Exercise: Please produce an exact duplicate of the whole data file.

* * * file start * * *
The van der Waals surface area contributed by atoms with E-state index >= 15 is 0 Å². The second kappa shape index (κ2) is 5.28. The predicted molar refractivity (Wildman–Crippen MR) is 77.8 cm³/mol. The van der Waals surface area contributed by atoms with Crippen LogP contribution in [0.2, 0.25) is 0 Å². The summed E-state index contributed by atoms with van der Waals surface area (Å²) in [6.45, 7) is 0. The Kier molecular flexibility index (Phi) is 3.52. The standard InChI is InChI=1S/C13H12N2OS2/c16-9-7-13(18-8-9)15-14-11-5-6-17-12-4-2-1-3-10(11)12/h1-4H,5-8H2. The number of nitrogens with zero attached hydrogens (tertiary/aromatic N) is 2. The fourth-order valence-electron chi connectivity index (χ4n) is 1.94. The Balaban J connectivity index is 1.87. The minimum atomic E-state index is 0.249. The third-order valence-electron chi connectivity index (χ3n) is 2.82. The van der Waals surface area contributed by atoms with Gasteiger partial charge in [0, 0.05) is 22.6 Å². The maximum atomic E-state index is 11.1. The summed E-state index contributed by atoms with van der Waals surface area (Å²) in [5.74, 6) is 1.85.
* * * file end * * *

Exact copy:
The van der Waals surface area contributed by atoms with E-state index >= 15 is 0 Å². The second kappa shape index (κ2) is 5.28. The predicted molar refractivity (Wildman–Crippen MR) is 77.8 cm³/mol. The van der Waals surface area contributed by atoms with Crippen LogP contribution in [0.2, 0.25) is 0 Å². The summed E-state index contributed by atoms with van der Waals surface area (Å²) in [6.45, 7) is 0. The Kier molecular flexibility index (Phi) is 3.52. The standard InChI is InChI=1S/C13H12N2OS2/c16-9-7-13(18-8-9)15-14-11-5-6-17-12-4-2-1-3-10(11)12/h1-4H,5-8H2. The number of nitrogens with zero attached hydrogens (tertiary/aromatic N) is 2. The fourth-order valence-electron chi connectivity index (χ4n) is 1.94. The Balaban J connectivity index is 1.87. The minimum atomic E-state index is 0.249. The third-order valence-electron chi connectivity index (χ3n) is 2.82. The van der Waals surface area contributed by atoms with Gasteiger partial charge in [0, 0.05) is 22.6 Å². The maximum atomic E-state index is 11.1. The summed E-state index contributed by atoms with van der Waals surface area (Å²) in [5.74, 6) is 1.85.